Between developing its own pipeline of therapies for patients with hepatitis C and acquiring another company known for its work in this field, it looks like Merck is taking steps to be a larger player in HCV market.
Between developing its own pipeline of therapies for patients with hepatitis C (HCV) and acquiring another company known for its work in this field, it looks like Merck is taking steps to be a larger player in HCV market.
A press release from Merck noted the company had reached an agreement to purchase Idenix Pharmaceuticals, Inc., specifically mentioning Idenix’s “expertise in nucleoside/nucleotide chemistry and prodrug technologies” and “promising portfolio of hepatitis C candidates” as being the catalyst for the deal.
Idenix has developed two nucleotide prodrugs, identified as IDX21437 and IDX21459, as well as an NS5A inhibitor known as samatasvir. The products are being evaluated “for their potential inclusion in the development of all oral, pan-genotypic fixed-dose combination regimens.”
“Idenix’s investigational hepatitis C candidates complement our promising therapies in development and will help advance our work to develop a highly effective, once-daily, all oral, ribavirin-free, pan-genotypic regimen that has a duration of treatment as short as possible for millions of patients in need around the world,” said Roger Perlmutter, MD, president of Merck Research Laboratories.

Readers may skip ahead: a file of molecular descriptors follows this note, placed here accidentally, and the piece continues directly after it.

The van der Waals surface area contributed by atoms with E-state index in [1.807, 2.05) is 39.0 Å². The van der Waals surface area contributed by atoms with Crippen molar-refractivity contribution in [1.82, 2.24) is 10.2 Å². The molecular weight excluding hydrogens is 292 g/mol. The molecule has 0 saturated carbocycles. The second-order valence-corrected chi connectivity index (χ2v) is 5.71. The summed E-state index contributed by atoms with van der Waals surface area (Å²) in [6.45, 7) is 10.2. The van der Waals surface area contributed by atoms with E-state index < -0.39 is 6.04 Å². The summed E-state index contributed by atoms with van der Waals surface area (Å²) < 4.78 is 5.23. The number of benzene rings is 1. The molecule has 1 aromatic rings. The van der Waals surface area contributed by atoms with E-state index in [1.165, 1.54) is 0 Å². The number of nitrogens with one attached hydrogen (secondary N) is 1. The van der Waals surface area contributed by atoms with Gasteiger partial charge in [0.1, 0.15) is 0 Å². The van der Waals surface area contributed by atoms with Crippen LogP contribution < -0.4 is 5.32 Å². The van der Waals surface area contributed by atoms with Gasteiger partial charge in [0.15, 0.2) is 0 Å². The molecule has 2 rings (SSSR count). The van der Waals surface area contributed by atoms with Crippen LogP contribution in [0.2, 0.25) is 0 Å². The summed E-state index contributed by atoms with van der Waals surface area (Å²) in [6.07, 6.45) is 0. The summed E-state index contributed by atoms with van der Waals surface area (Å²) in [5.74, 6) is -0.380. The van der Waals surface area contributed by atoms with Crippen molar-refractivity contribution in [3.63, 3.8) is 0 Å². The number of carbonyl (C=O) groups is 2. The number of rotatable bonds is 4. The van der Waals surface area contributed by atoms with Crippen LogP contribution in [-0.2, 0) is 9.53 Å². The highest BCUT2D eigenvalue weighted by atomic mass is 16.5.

Merck’s work in the area so far includes the development of MK-5172, an investigational HCV NS3/4A protease inhibitor, and MK-8742, an investigational HCV NS5A replication complex inhibitor. The press release from Merck noted that the two drugs have received a breakthrough therapy designation from the US Food and Drug Administration.
It was announced in April of this year that Merck was preparing to initiate Phase 3 clinical trials for MK-5172 and MK-8742.